Geostrategy of Crime Publication date : March 15, 2012
The author of Le Monde des mafias and La Grande fraude, Jean-François Gayraud is a chief superintendent on France’s national police force. He holds a doctorate in law and is a graduate of the Institut d’Etudes Politiques and of the Institut de Criminologie of Paris.
François Thual is an adviser on strategic affairs to the President of the French Senate and a professor at the Collège Interarmée de Défense (formerly Ecole de Guerre). He has written more than thirty works on geopolitics, some of which have been widely translated.
Since the publication of his now-classic Le Monde des mafias, Jean-François Gayraud has been denouncing the globalisation of crime and its insidious social and economic spread. He now examines the current global situation by contrasting his criminological analyses with studies carried out by an eminent geopolitical expert, because he believes that at the dawn of the twenty-first century it is crucial to break down the barriers between disciplines if we are to grasp crime in all its facets.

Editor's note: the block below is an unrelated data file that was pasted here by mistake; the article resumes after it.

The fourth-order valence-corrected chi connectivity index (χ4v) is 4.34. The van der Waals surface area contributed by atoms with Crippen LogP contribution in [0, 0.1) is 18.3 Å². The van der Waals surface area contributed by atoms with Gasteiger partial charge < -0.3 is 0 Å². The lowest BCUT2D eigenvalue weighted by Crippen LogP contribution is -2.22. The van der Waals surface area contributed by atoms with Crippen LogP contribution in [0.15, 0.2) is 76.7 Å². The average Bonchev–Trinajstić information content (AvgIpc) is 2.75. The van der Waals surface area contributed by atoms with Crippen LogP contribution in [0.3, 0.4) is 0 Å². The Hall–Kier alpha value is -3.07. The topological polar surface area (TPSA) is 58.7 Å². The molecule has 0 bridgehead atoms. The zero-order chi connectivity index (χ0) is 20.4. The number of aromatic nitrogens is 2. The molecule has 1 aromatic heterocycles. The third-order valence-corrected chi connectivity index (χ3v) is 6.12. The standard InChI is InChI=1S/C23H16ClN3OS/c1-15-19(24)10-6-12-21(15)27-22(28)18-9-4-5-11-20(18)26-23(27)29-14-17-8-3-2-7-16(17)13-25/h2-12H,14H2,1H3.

“Because we are no longer in a post-war crime novel,” write the authors. “Instead, we have to deal with new configurations that, under the impulse of criminal powers, are challenging the very existence of many States, with some, like Mexico, being obliged to give in. As a result, we must leave behind our romantic vision of crime and criminals. We are now confronted with criminal acts that may even undermine the survival of our democracies. Whole sections of republican sovereignty have been contaminated.”
Why has large-scale international crime grown so greatly? Why has the fight against terrorism and the widespread decline of the State favoured such growth? What are the territorial struggles between organisations? Why are criminal empires formed, threatening States and their equilibrium? How does dirty money act as a drain on capitalism? Why are the elites weakened? The authors examine every facet of the vast criminal chaos that is being constituted under our very eyes.
• Crime has not escaped from the effects of globalisation — with dire results. Two experts examine here the threats to our present and future security.
• Our vision of crime is strongly coloured by the crime fiction of the past as well as by an overly national conception. The stakes, the mechanisms and the dangers are now global. A most original analysis.